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We Bought a Piece of New England History



This time last year we were in New Orleans, scared not only about our health, but our livelihoods. With Levi and me both being in the restaurant business, and New Orleans being a city dependent on tourism, our professional lives were in question. Having grown up in a small town in Massachusetts, one that we visited every summer for an extended period of time, we took a deep, hard look at a move.


For anyone who knows our family, you know this wasn't an easy choice. We were (and hopefully will always be) a family that embraced the very fabric of what makes New Orleans. We didn't miss a chance to dress our family up and parade in the streets - we've been members of the Intergalatic Krewe of Chewbacchus from the very inception marching with our 3 month old baby Chewbacca. We made the news for our costumes, from the front page of NOLA.com for little Mardi Gras weekend, to being featured on NOLABeings for our Queen Amidala and baby Leia get-up. The boys marched with the Jefferson City Buzzards and kissed girls in the streets for St. Patrick's Day. We never missed a Jazz Fest, French Quarter Fest, VooDoo Fest, or Bayou Bugaloo. We rode our bikes to the Quarter on beautiful days, and the Super Dome on Sunday to cheer on our favorite team. We ate Beignets in City Park after riding the historic Carousel. They knew us by name at 100 plus year old family grocery, Terranova and gelato mecca Angelo Brocato's. Even as I type this, I get sad thinking about the beautiful life we had in New Orleans with our incredible friends.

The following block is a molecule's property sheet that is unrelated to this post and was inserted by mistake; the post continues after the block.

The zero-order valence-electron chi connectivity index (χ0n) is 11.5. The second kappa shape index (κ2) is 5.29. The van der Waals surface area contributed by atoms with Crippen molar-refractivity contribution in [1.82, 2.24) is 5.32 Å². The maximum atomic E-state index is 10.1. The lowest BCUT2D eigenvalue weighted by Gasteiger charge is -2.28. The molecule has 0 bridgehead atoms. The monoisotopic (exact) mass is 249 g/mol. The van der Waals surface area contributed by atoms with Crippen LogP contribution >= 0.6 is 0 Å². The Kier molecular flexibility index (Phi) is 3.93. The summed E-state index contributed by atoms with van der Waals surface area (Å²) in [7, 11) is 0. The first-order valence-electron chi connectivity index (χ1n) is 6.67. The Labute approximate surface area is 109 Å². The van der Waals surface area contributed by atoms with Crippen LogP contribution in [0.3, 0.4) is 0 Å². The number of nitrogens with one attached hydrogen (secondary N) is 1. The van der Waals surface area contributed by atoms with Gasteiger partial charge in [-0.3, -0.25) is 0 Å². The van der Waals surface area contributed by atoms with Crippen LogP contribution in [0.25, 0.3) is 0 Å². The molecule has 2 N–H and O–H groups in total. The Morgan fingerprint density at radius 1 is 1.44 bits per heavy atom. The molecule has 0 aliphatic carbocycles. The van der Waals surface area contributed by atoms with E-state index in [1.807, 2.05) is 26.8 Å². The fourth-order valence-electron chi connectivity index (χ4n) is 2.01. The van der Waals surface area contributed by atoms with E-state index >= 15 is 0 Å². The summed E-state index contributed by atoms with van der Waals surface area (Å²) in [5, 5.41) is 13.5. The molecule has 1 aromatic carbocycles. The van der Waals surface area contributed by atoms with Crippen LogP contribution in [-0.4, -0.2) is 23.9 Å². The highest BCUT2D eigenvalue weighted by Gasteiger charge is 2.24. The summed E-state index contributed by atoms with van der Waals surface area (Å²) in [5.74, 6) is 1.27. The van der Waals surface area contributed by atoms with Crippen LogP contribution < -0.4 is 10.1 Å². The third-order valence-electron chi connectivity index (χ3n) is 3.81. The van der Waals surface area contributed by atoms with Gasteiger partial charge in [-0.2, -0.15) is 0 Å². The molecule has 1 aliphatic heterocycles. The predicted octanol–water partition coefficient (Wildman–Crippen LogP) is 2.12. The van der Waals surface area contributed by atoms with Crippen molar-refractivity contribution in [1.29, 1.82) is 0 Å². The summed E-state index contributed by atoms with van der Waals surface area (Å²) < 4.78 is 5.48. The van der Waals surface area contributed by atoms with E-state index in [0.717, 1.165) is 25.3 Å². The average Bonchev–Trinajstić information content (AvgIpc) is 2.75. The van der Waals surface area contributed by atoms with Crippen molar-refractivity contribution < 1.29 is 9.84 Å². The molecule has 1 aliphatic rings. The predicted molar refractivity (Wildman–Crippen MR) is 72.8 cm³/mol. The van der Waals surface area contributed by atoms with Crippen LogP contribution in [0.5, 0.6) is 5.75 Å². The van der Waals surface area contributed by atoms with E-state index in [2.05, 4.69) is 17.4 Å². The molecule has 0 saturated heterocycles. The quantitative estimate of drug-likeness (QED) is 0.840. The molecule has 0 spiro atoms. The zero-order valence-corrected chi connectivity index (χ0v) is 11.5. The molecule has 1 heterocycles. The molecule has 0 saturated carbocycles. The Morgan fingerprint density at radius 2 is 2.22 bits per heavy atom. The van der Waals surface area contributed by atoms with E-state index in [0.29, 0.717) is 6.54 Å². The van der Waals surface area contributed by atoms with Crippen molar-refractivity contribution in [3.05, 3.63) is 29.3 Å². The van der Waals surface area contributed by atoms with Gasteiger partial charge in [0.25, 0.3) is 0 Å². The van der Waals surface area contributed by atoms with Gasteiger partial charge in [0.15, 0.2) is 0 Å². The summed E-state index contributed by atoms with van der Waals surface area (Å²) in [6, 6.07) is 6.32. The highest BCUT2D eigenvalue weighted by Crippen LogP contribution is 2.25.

Working for the restaurant group, Dickie Brennan & Co. we had great experiences that allowed for us to see parts of the country and world we wouldn't have seen otherwise. We were also fortunate to be on the opening teams of multiple restaurants, and helped create and bring to life Acorn at the nationally recognized Louisiana Children's Museum. Being part of their team for twenty years meant that Levi pretty much got to play a hand in every role at various times. From his start as kitchen manager to his manager positions at restaurants throughout the group, eventually earning his way to Operations Manager for the entire family of restaurants, he gained a lot of experience and helped mentor a large group, many of whom have become like family to us.